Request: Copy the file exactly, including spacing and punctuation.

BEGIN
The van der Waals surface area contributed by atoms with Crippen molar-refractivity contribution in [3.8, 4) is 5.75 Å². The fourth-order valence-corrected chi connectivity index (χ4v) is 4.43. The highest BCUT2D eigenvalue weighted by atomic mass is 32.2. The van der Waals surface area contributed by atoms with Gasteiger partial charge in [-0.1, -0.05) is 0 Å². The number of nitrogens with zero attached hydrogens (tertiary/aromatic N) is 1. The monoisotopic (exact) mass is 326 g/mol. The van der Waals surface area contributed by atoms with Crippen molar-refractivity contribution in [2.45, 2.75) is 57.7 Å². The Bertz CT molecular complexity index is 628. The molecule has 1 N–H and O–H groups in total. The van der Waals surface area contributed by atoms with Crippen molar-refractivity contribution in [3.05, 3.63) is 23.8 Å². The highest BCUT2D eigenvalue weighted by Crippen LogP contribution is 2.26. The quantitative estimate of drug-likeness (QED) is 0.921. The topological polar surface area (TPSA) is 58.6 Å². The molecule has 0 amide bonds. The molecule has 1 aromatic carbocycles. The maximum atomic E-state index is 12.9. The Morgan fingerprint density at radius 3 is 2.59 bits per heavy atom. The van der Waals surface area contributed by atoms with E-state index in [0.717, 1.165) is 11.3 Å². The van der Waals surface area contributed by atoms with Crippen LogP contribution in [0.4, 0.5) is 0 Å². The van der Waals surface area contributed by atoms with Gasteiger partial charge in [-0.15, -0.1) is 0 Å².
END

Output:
The van der Waals surface area contributed by atoms with Crippen molar-refractivity contribution in [3.8, 4) is 5.75 Å². The fourth-order valence-corrected chi connectivity index (χ4v) is 4.43. The highest BCUT2D eigenvalue weighted by atomic mass is 32.2. The van der Waals surface area contributed by atoms with Gasteiger partial charge in [-0.1, -0.05) is 0 Å². The number of nitrogens with zero attached hydrogens (tertiary/aromatic N) is 1. The monoisotopic (exact) mass is 326 g/mol. The van der Waals surface area contributed by atoms with Crippen molar-refractivity contribution in [2.45, 2.75) is 57.7 Å². The Bertz CT molecular complexity index is 628. The molecule has 1 N–H and O–H groups in total. The van der Waals surface area contributed by atoms with Crippen molar-refractivity contribution in [3.05, 3.63) is 23.8 Å². The highest BCUT2D eigenvalue weighted by Crippen LogP contribution is 2.26. The quantitative estimate of drug-likeness (QED) is 0.921. The topological polar surface area (TPSA) is 58.6 Å². The molecule has 0 amide bonds. The molecule has 1 aromatic carbocycles. The maximum atomic E-state index is 12.9. The Morgan fingerprint density at radius 3 is 2.59 bits per heavy atom. The van der Waals surface area contributed by atoms with E-state index in [0.717, 1.165) is 11.3 Å². The van der Waals surface area contributed by atoms with Crippen LogP contribution in [0.4, 0.5) is 0 Å². The van der Waals surface area contributed by atoms with Gasteiger partial charge in [-0.15, -0.1) is 0 Å².